SME financing through private debt #1 : an essential financing tool for SMEs

Private debt, already widely used in Anglo-Saxon countries, is booming. Adapted and simple to set up, they appear to be an excellent complement to bank loans and equity financing, and a very good tool for diversifying sources of financing. Provided that relatively simple eligibility conditions are met, private debt is a real growth driver and is destined to become an essential means of financing for SMEs. Instructions for use.

Private debt or bonds financing: Which companies are eligible?

Private debt financing involves the issuance of securities. Joint stock companies (SA, SAS, SCA), even newly created, are therefore the first companies to be eligible, subject to relatively simple conditions (fully paid-up share capital, asset/liability verification if the company has been in existence for less than two years). In principle, the decision is taken by the company's administrative organ (board of directors) or by the manager(s), unless otherwise provided by the Status. The LLC (SARL) can also use this type of financing, but under stricter conditions: it must have been in existence for 3 years, meet certain size and seniority criteria (3 years) and make an information document and a notice relating to the conditions of issue available to subscribers. The decision is taken by the general meeting of shareholders.

What types of projects are likely to be financed by private debt?

All types of projects can be financed through the use of private debt, such as:

  • Asset financing
  • Organic growth
  • R&D projects
  • Intangible investments
  • Equity transactions (exit of shareholders, OBO, MBO,...)
  • External growth operations.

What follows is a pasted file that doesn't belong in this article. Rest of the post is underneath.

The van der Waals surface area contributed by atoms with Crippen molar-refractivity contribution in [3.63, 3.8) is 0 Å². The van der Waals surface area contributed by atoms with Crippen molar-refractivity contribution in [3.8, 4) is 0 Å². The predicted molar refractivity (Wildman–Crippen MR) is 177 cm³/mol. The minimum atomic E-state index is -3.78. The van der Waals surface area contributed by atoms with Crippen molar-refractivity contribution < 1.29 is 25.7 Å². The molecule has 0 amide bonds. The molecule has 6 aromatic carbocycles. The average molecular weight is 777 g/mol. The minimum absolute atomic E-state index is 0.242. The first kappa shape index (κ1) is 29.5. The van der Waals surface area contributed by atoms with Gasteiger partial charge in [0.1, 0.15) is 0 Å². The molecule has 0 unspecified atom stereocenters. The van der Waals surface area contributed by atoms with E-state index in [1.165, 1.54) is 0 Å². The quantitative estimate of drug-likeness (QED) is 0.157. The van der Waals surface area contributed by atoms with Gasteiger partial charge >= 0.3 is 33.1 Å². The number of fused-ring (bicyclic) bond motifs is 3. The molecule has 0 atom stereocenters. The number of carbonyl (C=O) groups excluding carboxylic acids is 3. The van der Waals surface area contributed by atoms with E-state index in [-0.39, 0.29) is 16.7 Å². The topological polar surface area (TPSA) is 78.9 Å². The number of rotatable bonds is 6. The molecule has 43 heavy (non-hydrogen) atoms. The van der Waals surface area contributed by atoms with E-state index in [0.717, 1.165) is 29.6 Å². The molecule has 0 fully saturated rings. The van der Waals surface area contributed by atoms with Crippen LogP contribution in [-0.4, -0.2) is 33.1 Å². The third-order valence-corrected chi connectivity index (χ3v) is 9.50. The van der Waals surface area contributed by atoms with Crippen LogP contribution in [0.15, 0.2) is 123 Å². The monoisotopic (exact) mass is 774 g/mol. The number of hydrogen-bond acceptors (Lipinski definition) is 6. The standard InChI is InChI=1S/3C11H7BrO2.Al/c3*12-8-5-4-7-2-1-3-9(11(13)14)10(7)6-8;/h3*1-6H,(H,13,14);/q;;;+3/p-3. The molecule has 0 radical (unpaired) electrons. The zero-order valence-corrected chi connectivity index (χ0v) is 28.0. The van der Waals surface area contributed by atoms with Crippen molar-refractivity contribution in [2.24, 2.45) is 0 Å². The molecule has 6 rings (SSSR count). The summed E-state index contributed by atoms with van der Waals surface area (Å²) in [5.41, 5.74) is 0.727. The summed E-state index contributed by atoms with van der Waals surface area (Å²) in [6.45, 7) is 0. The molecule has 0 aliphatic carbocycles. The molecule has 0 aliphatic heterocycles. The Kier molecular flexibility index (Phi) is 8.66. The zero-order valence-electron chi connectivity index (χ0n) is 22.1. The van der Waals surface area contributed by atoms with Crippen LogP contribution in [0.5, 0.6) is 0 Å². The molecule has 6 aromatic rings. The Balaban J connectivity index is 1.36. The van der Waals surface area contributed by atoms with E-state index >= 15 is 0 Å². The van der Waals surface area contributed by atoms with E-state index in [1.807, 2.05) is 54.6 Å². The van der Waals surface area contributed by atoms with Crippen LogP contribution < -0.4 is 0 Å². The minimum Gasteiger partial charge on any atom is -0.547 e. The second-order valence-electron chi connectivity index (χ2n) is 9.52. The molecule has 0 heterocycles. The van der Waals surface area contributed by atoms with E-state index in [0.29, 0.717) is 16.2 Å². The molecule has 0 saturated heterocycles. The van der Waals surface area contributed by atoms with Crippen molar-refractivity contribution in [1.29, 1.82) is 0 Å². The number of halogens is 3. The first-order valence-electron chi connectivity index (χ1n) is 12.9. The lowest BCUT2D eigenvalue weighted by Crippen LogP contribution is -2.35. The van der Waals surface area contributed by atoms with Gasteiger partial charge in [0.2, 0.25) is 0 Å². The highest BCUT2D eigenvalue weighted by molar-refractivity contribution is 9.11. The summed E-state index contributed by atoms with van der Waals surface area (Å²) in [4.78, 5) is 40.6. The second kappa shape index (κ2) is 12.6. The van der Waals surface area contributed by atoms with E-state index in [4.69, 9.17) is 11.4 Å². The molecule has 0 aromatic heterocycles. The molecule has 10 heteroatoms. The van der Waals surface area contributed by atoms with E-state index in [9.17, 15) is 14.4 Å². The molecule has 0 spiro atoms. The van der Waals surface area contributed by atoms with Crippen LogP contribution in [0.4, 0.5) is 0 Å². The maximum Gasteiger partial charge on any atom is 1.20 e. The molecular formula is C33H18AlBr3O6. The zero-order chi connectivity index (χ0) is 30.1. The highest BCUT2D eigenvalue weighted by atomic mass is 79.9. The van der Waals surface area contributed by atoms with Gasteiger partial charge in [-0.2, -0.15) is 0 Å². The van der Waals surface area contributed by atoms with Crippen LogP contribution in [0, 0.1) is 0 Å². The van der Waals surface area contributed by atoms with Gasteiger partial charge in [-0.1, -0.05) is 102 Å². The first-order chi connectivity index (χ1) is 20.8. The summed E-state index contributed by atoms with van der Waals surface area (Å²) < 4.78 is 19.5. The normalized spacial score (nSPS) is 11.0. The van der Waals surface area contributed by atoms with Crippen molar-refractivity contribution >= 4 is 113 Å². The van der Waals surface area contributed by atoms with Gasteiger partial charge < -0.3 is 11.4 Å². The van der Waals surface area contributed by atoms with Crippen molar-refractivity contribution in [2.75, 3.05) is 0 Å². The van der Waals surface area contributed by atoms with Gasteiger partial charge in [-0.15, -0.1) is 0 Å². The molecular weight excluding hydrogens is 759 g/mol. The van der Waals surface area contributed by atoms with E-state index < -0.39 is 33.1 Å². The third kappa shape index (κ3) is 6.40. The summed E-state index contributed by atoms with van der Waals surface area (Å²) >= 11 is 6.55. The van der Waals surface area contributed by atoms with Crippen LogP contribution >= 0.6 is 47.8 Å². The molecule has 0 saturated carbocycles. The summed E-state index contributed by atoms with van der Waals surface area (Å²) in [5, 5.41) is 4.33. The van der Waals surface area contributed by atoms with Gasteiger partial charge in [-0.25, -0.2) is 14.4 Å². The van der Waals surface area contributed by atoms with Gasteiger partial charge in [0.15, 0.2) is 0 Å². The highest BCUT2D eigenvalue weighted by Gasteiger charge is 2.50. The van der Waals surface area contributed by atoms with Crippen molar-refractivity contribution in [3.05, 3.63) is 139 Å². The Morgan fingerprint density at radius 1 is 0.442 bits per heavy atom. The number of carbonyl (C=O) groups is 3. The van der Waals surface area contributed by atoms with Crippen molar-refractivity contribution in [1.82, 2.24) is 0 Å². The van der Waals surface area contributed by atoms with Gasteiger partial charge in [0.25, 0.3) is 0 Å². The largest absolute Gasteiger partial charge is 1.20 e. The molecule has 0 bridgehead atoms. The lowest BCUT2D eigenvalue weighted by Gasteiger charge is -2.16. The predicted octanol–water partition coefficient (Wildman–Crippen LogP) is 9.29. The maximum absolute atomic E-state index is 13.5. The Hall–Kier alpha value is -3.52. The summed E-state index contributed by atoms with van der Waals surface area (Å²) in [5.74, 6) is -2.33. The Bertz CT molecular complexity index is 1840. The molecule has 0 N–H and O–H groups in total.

What are the main features and benefits?

Private debt financing is a medium to long-term financing solution, which leads to an issue of securities by the company being financed, after a relatively rapid implementation. The rates applied, depending on the financing, vary between 5 and 12%, which is a cost, certainly higher than that of the bank loan, but less than that linked to equity financing. Investors (institutional or not) provide financing at the end of a securities issue contract, setting all the conditions relating to repayment in particular, and providing, if necessary, guarantees (for example on real estate assets, inventories, etc.).

Compared to bank debt financing, it has the advantage of allowing an ultimate repayment of the amount of the financing (only the interest being repaid before maturity), and of covering needs not financed by banks, such as intangible investments, research and development projects or purely capital operations. It also offers shareholders a real alternative to equity, much cheaper and above all non-dilutive.

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